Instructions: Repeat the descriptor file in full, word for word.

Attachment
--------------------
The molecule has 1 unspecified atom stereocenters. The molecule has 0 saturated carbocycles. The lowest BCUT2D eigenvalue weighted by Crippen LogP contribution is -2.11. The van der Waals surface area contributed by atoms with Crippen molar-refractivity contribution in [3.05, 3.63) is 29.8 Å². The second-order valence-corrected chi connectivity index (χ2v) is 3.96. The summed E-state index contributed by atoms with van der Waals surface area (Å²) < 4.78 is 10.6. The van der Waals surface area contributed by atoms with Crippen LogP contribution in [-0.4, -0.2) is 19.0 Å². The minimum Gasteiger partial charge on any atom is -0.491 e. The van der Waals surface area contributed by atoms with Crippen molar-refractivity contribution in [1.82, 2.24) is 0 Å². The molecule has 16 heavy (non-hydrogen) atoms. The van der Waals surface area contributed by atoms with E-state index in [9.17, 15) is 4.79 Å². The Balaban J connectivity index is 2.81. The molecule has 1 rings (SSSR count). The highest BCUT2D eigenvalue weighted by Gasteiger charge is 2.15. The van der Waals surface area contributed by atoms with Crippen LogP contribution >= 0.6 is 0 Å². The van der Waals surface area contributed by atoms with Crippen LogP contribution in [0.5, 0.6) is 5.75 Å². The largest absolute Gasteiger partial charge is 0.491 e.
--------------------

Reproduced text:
The molecule has 1 unspecified atom stereocenters. The molecule has 0 saturated carbocycles. The lowest BCUT2D eigenvalue weighted by Crippen LogP contribution is -2.11. The van der Waals surface area contributed by atoms with Crippen molar-refractivity contribution in [3.05, 3.63) is 29.8 Å². The second-order valence-corrected chi connectivity index (χ2v) is 3.96. The summed E-state index contributed by atoms with van der Waals surface area (Å²) < 4.78 is 10.6. The van der Waals surface area contributed by atoms with Crippen LogP contribution in [-0.4, -0.2) is 19.0 Å². The minimum Gasteiger partial charge on any atom is -0.491 e. The van der Waals surface area contributed by atoms with Crippen molar-refractivity contribution in [1.82, 2.24) is 0 Å². The molecule has 16 heavy (non-hydrogen) atoms. The van der Waals surface area contributed by atoms with E-state index in [9.17, 15) is 4.79 Å². The Balaban J connectivity index is 2.81. The molecule has 1 rings (SSSR count). The highest BCUT2D eigenvalue weighted by Gasteiger charge is 2.15. The van der Waals surface area contributed by atoms with Crippen LogP contribution >= 0.6 is 0 Å². The van der Waals surface area contributed by atoms with Crippen LogP contribution in [0.5, 0.6) is 5.75 Å². The largest absolute Gasteiger partial charge is 0.491 e.